The New York State Department of Financial Services (NYDFS) has made available Update on Cyber Security in the Banking Sector: Third-Party Service Providers (April 2015) (the Update Report), which is based on a survey NYDFS conducted of 40 banking firms about the "cyber security standards those firms have in place for their third-party vendors". The Update Report provides an update on NYDFS's Report on Cyber Security in the Banking Sector (May 2014), which "highlighted the [banking] industry's reliance on third-party service providers for critical banking functions as a continuing challenge".
According to NYDFS, key findings of the Update Report include that:
- "[n]early 1 in 3 ... of the banks surveyed do not require their third-party vendors to notify them in the event of an information security breach or other cyber security breach";
- "[f]ewer than half of the banks surveyed conduct any on-site assessments of their third-party vendors";
- "[a]pproximately 1 in 5 banks surveyed do not require third-party vendors to represent that they have established minimum information security requirements"; and
- "[n]early half of the banks do not require a warranty of the integrity of the third-party vendors' data or products".
NYDFS's media release (9 April 2015)
Related news item:
The New York Times: Wall St. Is Told to Tighten Digital Security of Partners (8 April 2015)
(Source: NYDFS; The New York Times)
Beginning in early December 2014, SAI Global Compliance conducted a survey among compliance professionals in the Financial Services industry. Respondents were asked questions relating to budget and priority areas for their compliance departments in 2015. A broad assortment of compliance professionals responded to the survey, representing a variety of financial services organizations from across the U.S., ranging in size from organizations with less than $2 billion in assets all the way up to organizations with assets greater than $100 billion.
Michael Kieval, Partner, Weiner Brodsky Kider PC and Jason W. McElroy, Partner, Weiner Brodsky Kider PC
Regulatory reform under Dodd-Frank has impacted the entire financial services sector over the last few years. The impact has been notable for mortgage providers and services, and based on proposed rulemaking, there are more changes to come. Revisions to RESPA went into effect this time last year and the industry is still working out what the changes mean on a more practical level.
David K. Stein, Bricker & Eckler LLP
Regulations and regulator expectations seem to be changing and evolving at a rapid pace for financial service providers. Both organizations and regulators are doing their best to keep up with the fast paced technological world in which we exist. One area of growing importance and concern is Social Media. As organizations face increasing pressure to be involved and active on social media, regulators are realizing it is another avenue they need to be monitoring.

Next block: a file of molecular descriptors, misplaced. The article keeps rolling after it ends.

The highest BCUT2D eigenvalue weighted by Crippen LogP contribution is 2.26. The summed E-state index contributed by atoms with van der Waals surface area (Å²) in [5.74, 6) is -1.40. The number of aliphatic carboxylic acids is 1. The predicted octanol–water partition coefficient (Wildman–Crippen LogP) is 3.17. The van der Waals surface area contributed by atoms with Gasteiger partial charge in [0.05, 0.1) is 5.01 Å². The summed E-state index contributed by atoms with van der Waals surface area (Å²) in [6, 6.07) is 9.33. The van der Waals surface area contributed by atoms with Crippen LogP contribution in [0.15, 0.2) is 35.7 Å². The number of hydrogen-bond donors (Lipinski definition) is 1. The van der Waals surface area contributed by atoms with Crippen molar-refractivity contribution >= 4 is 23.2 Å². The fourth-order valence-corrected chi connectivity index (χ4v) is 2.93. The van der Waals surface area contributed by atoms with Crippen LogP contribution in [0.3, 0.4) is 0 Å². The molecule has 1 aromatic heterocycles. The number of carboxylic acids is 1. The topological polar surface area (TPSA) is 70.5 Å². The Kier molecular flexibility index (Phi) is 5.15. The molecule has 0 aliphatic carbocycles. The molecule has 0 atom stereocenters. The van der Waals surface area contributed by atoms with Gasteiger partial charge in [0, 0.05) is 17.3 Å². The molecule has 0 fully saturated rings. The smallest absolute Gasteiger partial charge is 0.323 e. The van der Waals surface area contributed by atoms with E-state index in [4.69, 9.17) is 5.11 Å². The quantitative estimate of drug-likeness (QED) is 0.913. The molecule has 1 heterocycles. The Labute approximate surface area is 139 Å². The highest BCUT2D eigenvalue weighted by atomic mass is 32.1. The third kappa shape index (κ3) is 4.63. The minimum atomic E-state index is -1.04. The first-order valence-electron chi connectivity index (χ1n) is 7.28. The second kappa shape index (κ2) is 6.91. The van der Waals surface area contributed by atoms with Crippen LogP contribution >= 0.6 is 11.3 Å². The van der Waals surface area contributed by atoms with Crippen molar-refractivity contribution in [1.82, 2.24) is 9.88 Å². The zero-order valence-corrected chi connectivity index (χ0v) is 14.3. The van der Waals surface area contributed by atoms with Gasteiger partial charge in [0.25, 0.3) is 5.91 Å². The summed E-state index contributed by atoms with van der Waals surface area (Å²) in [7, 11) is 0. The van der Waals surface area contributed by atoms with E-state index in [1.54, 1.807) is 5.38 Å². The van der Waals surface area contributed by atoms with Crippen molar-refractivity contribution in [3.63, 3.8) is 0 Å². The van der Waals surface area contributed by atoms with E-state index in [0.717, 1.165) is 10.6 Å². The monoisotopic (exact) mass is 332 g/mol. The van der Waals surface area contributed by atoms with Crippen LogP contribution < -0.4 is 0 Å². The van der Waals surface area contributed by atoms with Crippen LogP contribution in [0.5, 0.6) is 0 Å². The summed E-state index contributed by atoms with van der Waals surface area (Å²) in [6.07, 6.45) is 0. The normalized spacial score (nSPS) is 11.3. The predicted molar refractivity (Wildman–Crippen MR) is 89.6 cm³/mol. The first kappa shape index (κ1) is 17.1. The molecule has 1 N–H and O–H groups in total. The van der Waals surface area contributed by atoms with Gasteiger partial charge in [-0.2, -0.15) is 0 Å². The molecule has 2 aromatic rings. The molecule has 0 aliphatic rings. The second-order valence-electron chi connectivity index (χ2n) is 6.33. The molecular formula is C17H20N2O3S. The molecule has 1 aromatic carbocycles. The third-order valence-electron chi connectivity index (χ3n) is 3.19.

The Consumer Financial Protection Bureau’s (CFPB) has completely altered the regulatory landscape for financial service companies, and now the CFPB is examining the entities under their jurisdiction. They have established their supervisory authority, as well as the breadth of their enforcement range under UDAAP. There have also been quite a few rules finalized and numerous guidance documents published by the CFPB. Financial service providers being examined need to be able to provide proof of compliance with these legal and regulatory requirements.
Carol Stern, Senior Consultant, First Consulting Operational Compliance
Market Conduct Examinations are a time consuming and costly reality for insurance companies. With resource and time constraints, Market Conduct Exams are a serious burden to compliance departments. Having a better understanding of what regulators are focusing on and what events are triggering targeted exams can help your organization be more prepared. Also, by staying on top of trends, triggers and top findings, insurance organizations can better avoid common pitfalls.
Jason W. McElroy, Associate - Weiner Brodsky Kider PC
The Consumer Financial Protection Bureau’s (CFPB) has dramatically changed the regulatory landscape for mortgage providers and servicers. They have established their supervisory authority, as well as the breadth of their enforcement range under UDAAP (Unfair, Deceptive, or Abusive Acts or Practices). Additionally, quite a few rules have been finalized and numerous guidance documents published by the CFPB directly affecting the mortgage industry. And now, the CFPB has begun examining the entities under their jurisdiction.
The Australian Securities and Investments Commission (ASIC) has announced that it has fined the following financial services providers for making potentially misleading representations to consumers:
Former National Australia Bank Ltd worker Lukas Kamay and former Australian Bureau of Statistics worker Christopher Hill have entered guilty pleas to insider trading and conspiracy charges in relation to their roles in a A$7 million insider trading scheme, one of the largest in Australian history.
The United States Commodity Future Trading Commission (CFTC) has announced that it has ordered (15 September 2014) Morgan Stanley Smith Barney (Morgan Stanley) to pay disgorgement and a US$280,000 penalty after finding that the futures commission merchant "failed to diligently supervise" workers' opening and handling of accounts held in the name of a group of entities that purported to have operations in a jurisdiction deemed "high-risk" under Morgan Stanley's compliance procedures.
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